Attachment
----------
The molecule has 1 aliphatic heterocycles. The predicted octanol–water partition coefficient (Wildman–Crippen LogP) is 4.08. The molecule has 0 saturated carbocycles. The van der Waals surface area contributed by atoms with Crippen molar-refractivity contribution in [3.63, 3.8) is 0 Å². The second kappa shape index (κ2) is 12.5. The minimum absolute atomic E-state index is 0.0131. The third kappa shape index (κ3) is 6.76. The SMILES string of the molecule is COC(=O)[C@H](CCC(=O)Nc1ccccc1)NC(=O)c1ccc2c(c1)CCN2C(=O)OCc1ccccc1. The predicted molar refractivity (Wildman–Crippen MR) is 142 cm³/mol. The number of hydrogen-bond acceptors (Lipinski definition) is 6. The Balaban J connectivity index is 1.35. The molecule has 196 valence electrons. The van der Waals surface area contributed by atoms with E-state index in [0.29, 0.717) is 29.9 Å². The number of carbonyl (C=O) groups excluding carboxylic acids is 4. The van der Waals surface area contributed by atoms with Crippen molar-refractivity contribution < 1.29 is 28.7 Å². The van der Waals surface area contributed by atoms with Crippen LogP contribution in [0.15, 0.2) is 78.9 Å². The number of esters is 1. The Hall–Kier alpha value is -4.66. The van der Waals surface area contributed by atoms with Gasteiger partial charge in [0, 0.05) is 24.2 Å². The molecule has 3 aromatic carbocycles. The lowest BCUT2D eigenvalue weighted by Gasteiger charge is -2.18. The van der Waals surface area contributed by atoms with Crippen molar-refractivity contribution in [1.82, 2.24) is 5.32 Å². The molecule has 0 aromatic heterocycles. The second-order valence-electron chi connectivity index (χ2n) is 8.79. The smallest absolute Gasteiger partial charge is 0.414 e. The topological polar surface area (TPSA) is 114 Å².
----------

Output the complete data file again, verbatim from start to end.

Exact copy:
The molecule has 1 aliphatic heterocycles. The predicted octanol–water partition coefficient (Wildman–Crippen LogP) is 4.08. The molecule has 0 saturated carbocycles. The van der Waals surface area contributed by atoms with Crippen molar-refractivity contribution in [3.63, 3.8) is 0 Å². The second kappa shape index (κ2) is 12.5. The minimum absolute atomic E-state index is 0.0131. The third kappa shape index (κ3) is 6.76. The SMILES string of the molecule is COC(=O)[C@H](CCC(=O)Nc1ccccc1)NC(=O)c1ccc2c(c1)CCN2C(=O)OCc1ccccc1. The predicted molar refractivity (Wildman–Crippen MR) is 142 cm³/mol. The number of hydrogen-bond acceptors (Lipinski definition) is 6. The Balaban J connectivity index is 1.35. The molecule has 196 valence electrons. The van der Waals surface area contributed by atoms with E-state index in [0.29, 0.717) is 29.9 Å². The number of carbonyl (C=O) groups excluding carboxylic acids is 4. The van der Waals surface area contributed by atoms with Crippen molar-refractivity contribution < 1.29 is 28.7 Å². The van der Waals surface area contributed by atoms with Crippen LogP contribution in [0.15, 0.2) is 78.9 Å². The number of esters is 1. The Hall–Kier alpha value is -4.66. The van der Waals surface area contributed by atoms with Gasteiger partial charge in [0, 0.05) is 24.2 Å². The molecule has 3 aromatic carbocycles. The lowest BCUT2D eigenvalue weighted by Gasteiger charge is -2.18. The van der Waals surface area contributed by atoms with Crippen molar-refractivity contribution in [1.82, 2.24) is 5.32 Å². The molecule has 0 aromatic heterocycles. The second-order valence-electron chi connectivity index (χ2n) is 8.79. The smallest absolute Gasteiger partial charge is 0.414 e. The topological polar surface area (TPSA) is 114 Å².